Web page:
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Are you self medicating?

And what to do if you are.


What to do if you are self medicating


Difficulties in accessing gender-affirming medication via the NHS has led to a reported increase in trans teenagers buying drugs online to alter their hormone levels. If you are already self-medicating or considering DIY hormones here’s what you should know:


  1. When it comes to hormones, one size does not fit all 

While first hand accounts shared online can be very reassuring and informative it is important to know that every individual is different. Your personal healthcare needs should be assessed for you and you alone and not based on the experiences of any one else. There are different types of blocker and different types of hormone. There are different strengths and different ways of using the medication. According to your age, your medical history, your family make-up – all these affect what is best for you. 


  1. Talk to your GP

Unless your medication has been prescribed by a medical professional you should think about how safe it is to continue taking it. Speak to your GP and ask for a bridging prescription which can be issued as part of a harm reduction approach. The following guidance may help: https://www.gmc-uk.org/ethical-guidance/ethical-hub/trans-healthcare#mental-health-and-bridging-prescriptions


  1. Your right to timely treatment

The NHS constitution states that patients should start to receive specialist treatment within 18 weeks. If you are not getting the help you need, put it in writing and state that it is your right. https://www.nhs.uk/nhsengland/appointment-booking/pages/nhs-waiting-times.aspx


  1. Change your GP 

If you find your GP is not supportive of your needs even after you have explained things, you are entitled to change to another doctor.


  1. Why get a prescription?

Medicines bought without a prescription are not regulated. There is no guarantee of the dose, strength, quality or composition of the medicine that will arrive through the post. Only ever buy prescription medication with a prescription given by a doctor who is qualified to look after your needs properly.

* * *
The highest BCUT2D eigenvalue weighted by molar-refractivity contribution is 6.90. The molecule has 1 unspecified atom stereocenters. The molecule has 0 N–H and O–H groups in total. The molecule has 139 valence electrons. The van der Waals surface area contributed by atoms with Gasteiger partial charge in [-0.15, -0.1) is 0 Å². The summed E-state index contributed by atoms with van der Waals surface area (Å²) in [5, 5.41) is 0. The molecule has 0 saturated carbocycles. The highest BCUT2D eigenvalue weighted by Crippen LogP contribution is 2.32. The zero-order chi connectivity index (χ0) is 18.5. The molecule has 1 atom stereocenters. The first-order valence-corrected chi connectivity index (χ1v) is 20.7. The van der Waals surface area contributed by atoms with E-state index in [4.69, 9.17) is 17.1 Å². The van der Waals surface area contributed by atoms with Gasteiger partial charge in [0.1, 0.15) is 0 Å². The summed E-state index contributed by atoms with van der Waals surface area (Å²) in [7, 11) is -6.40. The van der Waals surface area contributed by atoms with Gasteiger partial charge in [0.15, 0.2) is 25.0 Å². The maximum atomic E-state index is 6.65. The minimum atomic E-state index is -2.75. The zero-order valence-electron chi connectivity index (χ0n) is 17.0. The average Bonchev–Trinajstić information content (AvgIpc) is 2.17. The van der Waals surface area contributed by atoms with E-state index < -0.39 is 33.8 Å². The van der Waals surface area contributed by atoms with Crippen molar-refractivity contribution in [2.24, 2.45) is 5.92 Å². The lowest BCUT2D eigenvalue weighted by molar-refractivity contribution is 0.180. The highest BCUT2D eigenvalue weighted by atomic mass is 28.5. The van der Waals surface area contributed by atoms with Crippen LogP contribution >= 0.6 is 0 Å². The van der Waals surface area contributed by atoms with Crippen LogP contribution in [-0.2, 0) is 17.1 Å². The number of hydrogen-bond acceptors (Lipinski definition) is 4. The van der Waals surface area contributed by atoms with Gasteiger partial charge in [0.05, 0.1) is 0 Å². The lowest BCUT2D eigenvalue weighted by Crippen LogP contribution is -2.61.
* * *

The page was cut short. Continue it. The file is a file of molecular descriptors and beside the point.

1. How do I know if the pharmacy I am using is legitimate?

Genuine online pharmacies carry the logos of their regulatory bodies namely the MHRA and GPhC. You should be able to see the logos on the website and click on them to verify that they are who they say they are. These online pharmacies will only accept orders that come with a proper prescription that is tailor made for you.


  1. Check your blood levels

Working with an experienced doctor or nurse will ensure you get the medication you need at the dose that you need it. As part of your journey you will need regular blood tests to ensure your hormones are at the right levels and that adjustments can be made for your individual needs.


  1. I can’t wait any longer

Patients should in no way be penalised for supplementing their NHS care with private care. If you cannot wait, get in touch with us here at GenderGP and we may be able to help.



  1. You are not alone 

If you have had a negative experience in the past which led you to self medicate, we understand. There are plenty of diversity inclusive healthcare professionals who will listen, understand and help. You don’t have to deal with this on your own.


  1. You have a right to be taken seriously

Transgender people exist. You have the right to be taken seriously. As part of this process, it is crucial for young people to be psychologically evaluated by a qualified professional before undertaking treatment – whether on the NHS or privately. A multi-disciplinary approach to patient care is essential, and is a model that should be applied by any practitioner involved in treating transgender people of any age. It is your right to receive individualised, timely, compassionate care that suits your needs.

If you are self-medicating you can swap your medication for safe and prescribed medication from me. I can advise on your dosage, arrange blood tests and you will find it cheaper and safer. I have compared my partner pharmacy (ClearChemist) with the commonly used websites that sell prescription medication without a prescription.

These are indicative prices only and do not include postage packing and prescription fees for any of the sites I have quoted.


– Dr Webberley